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Another shift in content production

An interesting chart showing the volume of data created by different industries. Notable the relative low ranking of the Media and Entertainment Industry that used to be number one, by far, in content production. Image credit: ZDNet

I spent some time today on the Web looking for some latest info on the Data Creation Statistics, in preparation to a series of courses I will be giving on the topic of Digital Transformation and I stepped onto an interesting article by Stephanie Condon on ZDNet (published Nov. 27th, 2018). I still remember, back in 2001 and then 2003, the interest in reading the Berkeley report “How Much Information?“.  It contained some interesting, and pretty comprehensive, analyses on how much information in paper, newspaper, movies, television and digital form have been produced in the previous year worldwide (in 2002 and 2000 respectively).

It was quite fascinating looking at the result and to me even more at looking at the methodology they used to gather data and then to compare “apple and oranges” by converting everything into bits. So a page of a newspaper was weighted in terms of its equivalence if one would store it converting the ink in bits…

One of the points made was a clear trend towards a dramatic change in content production: for all human history content production was the consequence of very few people who took the time (and expense) to convert their ideas into a medium that could store them and made them available to others. In general the whole process of converting ideas into a medium and thereafter the distribution of the medium (in clay tablets > papyrus > paper > radio > television > smartphone > tablet …) was difficult and costly.  Hence, the conversion of ideas into distributable -shareable- content become the turf (or at least involved) professionals. Well, those reports pointed out that in the coming years the content production would have shifted from professionals to each one of us that collectively would have produced more content than the professionals. Indeed that happened. By 2015 lay people like you and me produced more EB of content than the professional players (the Media and Entertainment companies).

The landscape is changing once again. If you look at the graphic you’ll see that the Media and Entertainment Industry is no longer the number one for content production. Actually it is now ranked fifth, after Manufacturing, Retail, Financial Services and Infrastructures. Manufacturing has produced in 2018 over 3.5 ZB of content versus the 1.2ZB produced by the Media&Entertainment Industry, almost 3 times as much.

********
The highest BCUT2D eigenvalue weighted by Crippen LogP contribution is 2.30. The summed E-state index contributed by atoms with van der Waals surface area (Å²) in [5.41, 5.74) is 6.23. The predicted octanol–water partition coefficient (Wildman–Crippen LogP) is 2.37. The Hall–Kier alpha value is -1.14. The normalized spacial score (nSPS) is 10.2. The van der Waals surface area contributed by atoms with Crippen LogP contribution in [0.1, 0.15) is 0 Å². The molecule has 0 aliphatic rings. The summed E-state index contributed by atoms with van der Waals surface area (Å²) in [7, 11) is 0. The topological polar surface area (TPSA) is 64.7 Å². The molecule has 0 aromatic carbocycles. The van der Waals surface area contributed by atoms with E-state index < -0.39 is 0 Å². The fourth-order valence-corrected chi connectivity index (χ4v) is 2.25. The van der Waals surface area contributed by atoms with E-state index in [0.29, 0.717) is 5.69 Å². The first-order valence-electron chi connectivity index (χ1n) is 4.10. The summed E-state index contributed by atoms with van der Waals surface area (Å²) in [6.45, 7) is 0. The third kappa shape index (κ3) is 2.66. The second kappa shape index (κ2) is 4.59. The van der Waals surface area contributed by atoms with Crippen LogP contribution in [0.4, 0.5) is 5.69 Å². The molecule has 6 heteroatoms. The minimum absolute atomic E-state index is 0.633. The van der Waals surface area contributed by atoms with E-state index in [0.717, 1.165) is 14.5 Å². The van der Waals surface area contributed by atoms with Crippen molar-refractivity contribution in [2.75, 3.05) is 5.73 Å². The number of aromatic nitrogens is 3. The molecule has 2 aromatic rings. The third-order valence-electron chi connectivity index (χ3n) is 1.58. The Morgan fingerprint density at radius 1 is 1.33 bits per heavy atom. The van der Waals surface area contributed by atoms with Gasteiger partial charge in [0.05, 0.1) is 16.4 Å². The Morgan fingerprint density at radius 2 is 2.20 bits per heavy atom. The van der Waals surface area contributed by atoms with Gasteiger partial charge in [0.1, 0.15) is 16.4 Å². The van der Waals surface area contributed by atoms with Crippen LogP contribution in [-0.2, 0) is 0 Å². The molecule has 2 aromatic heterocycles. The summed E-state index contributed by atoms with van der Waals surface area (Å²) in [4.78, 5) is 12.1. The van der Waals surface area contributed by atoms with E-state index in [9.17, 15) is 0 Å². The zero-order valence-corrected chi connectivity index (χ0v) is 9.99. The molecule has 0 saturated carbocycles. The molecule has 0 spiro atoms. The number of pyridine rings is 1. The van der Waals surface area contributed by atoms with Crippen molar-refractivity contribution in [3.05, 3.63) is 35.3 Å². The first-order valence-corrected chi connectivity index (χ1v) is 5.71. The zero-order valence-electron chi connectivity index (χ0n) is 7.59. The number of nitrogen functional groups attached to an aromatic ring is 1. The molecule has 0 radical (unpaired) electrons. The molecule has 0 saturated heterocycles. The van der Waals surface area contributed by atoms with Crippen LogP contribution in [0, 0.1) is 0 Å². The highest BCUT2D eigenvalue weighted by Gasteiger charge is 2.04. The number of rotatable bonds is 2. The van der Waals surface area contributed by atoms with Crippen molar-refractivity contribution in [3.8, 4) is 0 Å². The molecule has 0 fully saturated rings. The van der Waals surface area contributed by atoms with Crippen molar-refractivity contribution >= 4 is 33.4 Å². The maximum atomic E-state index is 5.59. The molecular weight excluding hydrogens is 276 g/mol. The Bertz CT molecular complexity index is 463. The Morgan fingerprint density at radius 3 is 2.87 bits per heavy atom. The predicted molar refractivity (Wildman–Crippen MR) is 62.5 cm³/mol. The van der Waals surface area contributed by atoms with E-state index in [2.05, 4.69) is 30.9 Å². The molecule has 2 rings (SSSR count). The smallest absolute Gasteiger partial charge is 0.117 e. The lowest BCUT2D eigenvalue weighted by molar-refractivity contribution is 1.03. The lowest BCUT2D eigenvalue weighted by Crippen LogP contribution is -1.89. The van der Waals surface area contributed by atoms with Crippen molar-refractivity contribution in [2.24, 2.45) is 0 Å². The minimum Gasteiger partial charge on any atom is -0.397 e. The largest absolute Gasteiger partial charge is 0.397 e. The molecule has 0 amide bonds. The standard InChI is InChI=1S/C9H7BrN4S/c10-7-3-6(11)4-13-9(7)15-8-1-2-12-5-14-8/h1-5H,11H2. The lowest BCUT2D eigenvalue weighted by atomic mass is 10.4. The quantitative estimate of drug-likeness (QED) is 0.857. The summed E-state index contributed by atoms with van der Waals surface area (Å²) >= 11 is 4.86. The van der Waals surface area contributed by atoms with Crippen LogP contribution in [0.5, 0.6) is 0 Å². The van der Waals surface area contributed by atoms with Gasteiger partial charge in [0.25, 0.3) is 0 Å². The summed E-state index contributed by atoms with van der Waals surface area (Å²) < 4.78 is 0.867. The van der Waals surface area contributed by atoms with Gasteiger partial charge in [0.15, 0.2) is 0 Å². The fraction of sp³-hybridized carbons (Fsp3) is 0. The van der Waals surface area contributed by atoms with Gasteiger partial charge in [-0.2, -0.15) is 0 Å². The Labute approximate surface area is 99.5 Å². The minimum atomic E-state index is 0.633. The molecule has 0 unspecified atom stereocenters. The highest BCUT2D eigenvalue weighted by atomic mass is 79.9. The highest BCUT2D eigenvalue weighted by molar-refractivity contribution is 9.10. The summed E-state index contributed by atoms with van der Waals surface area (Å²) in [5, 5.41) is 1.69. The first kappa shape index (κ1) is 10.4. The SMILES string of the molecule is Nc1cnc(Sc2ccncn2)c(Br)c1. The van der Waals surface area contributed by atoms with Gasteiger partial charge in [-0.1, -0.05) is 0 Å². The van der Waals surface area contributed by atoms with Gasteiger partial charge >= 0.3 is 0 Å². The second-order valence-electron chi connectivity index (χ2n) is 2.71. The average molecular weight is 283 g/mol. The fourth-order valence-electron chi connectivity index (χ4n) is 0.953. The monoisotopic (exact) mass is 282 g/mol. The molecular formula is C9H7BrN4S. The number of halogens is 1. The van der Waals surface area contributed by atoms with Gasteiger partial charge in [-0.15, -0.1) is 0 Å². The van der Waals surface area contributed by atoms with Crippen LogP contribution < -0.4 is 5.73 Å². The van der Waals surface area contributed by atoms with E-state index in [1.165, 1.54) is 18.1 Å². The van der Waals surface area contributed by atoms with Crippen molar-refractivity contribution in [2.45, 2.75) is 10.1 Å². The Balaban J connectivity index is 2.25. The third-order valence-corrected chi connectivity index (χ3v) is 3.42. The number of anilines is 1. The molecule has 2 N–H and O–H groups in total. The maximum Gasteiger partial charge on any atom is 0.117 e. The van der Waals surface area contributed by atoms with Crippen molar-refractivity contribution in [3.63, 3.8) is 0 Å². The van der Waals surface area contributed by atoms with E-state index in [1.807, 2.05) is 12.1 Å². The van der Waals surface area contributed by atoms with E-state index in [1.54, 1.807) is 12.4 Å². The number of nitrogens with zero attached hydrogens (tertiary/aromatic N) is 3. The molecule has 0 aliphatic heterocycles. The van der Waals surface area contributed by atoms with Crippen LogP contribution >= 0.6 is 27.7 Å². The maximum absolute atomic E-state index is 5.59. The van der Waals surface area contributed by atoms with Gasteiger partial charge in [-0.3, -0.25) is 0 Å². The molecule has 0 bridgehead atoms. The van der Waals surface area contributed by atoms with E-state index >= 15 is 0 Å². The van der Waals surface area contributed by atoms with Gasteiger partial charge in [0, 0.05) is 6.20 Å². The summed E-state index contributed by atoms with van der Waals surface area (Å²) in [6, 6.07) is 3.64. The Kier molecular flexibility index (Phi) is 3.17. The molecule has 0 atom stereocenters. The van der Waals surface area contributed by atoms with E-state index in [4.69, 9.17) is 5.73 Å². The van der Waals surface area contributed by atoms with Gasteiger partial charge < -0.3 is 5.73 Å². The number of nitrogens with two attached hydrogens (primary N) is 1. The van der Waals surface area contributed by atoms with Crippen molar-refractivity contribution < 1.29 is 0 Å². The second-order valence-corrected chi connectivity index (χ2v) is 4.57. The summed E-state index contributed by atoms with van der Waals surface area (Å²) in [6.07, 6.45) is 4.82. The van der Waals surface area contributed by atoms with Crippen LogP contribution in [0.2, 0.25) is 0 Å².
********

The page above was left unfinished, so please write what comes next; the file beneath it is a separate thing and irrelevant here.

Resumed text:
Another interesting element coming up is the growth of real time content, the one that is immediately consumed as soon as it is produced. This is expected to reach 30% of all content by 2025 and it is likely to create some pressure on communications infrastructures (here the 5G is welcome and will be ready) and possibly a change in culture of people that might get more and more used to real time streaming, possibly mediated by augmented reality.

This trend has already started and we are seeing a decrease in the percentage of consumer produced content (although in absolute number it keeps growing like crazy). In 2017 the consumer produced content was down to 47% and it is expected to decrease to 36% by 2025.
Quite some changes ahead!

About Roberto Saracco

Roberto Saracco fell in love with technology and its implications long time ago. His background is in math and computer science. Until April 2017 he led the EIT Digital Italian Node and then was head of the Industrial Doctoral School of EIT Digital up to September 2018. Previously, up to December 2011 he was the Director of the Telecom Italia Future Centre in Venice, looking at the interplay of technology evolution, economics and society. At the turn of the century he led a World Bank-Infodev project to stimulate entrepreneurship in Latin America. He is a senior member of IEEE where he leads the New Initiative Committee and co-chairs the Digital Reality Initiative. He is a member of the IEEE in 2050 Ad Hoc Committee. He teaches a Master course on Technology Forecasting and Market impact at the University of Trento. He has published over 100 papers in journals and magazines and 14 books.